C. COMPASSION FOR THE UNCONVERTED — Use of liberty must consider by its effect upon sinners, and that behavior chosen which is likely to win some (1 Corinthians 9:19–22).

 

D. WATCHFULNESS OVER THE SOUL — Though free in conscience to use all of God’s creation, carefulness in practice is demanded because of remaining evil desires. Where the Christian judges himself weak in his flesh, he must abstain to persevere in the faith (Galatians 5:16; 1 Corinthians 9:24–27).

Section 6: Support of Church Officers

It is the duty of every member to respect the appointed officers of the church. Church members should recognize that the elders and deacons who serve among them do so by the authority of God’s Word and for the spiritual welfare of the whole body. Therefore, every member should encourage and pray for the elders and deacons in their respective ministries.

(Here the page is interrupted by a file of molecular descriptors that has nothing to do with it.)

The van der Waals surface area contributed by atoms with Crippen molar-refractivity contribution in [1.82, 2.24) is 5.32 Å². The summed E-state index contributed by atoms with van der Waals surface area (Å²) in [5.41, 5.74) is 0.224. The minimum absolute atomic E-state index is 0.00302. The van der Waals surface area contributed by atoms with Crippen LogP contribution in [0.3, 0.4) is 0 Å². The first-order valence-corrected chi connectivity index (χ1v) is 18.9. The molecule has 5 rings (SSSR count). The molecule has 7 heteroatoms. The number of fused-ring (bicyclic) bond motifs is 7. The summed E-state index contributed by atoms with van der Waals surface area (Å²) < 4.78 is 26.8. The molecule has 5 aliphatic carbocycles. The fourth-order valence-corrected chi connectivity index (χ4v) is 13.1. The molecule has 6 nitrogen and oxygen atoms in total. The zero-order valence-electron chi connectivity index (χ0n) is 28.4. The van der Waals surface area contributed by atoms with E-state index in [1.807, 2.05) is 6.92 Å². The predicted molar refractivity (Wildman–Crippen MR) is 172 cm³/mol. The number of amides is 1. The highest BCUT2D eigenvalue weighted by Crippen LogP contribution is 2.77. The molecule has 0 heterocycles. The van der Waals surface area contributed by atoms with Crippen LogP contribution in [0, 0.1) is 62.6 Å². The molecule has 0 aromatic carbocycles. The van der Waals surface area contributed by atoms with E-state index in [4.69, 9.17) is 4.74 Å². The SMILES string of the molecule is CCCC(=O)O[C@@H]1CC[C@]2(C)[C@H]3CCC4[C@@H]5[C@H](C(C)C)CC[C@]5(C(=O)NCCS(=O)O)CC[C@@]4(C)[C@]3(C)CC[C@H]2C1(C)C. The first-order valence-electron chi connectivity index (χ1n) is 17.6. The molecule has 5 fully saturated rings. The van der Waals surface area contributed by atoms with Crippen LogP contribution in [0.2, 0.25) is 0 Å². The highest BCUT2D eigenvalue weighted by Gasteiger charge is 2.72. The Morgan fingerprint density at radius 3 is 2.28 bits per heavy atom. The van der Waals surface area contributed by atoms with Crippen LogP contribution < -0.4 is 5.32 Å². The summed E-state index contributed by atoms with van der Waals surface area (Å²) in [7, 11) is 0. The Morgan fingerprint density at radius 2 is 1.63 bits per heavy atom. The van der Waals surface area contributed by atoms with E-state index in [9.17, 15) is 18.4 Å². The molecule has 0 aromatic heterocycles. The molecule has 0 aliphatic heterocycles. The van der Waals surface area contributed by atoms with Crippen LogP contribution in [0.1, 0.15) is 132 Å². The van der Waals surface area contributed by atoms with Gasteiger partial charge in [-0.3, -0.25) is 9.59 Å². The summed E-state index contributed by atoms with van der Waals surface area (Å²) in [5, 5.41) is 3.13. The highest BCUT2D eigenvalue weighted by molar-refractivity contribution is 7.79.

Specifically, members should be ready to assist the deacons in protecting the unity of the church and caring for the practical needs of the membership and community at large. This includes a willingness to use personal gifts and resources in caring for others. It also includes helping the deacons be aware of needs in the church and community and cooperating with them in practical ways to assist them in fulfilling their responsibilities (Acts 6:1–7).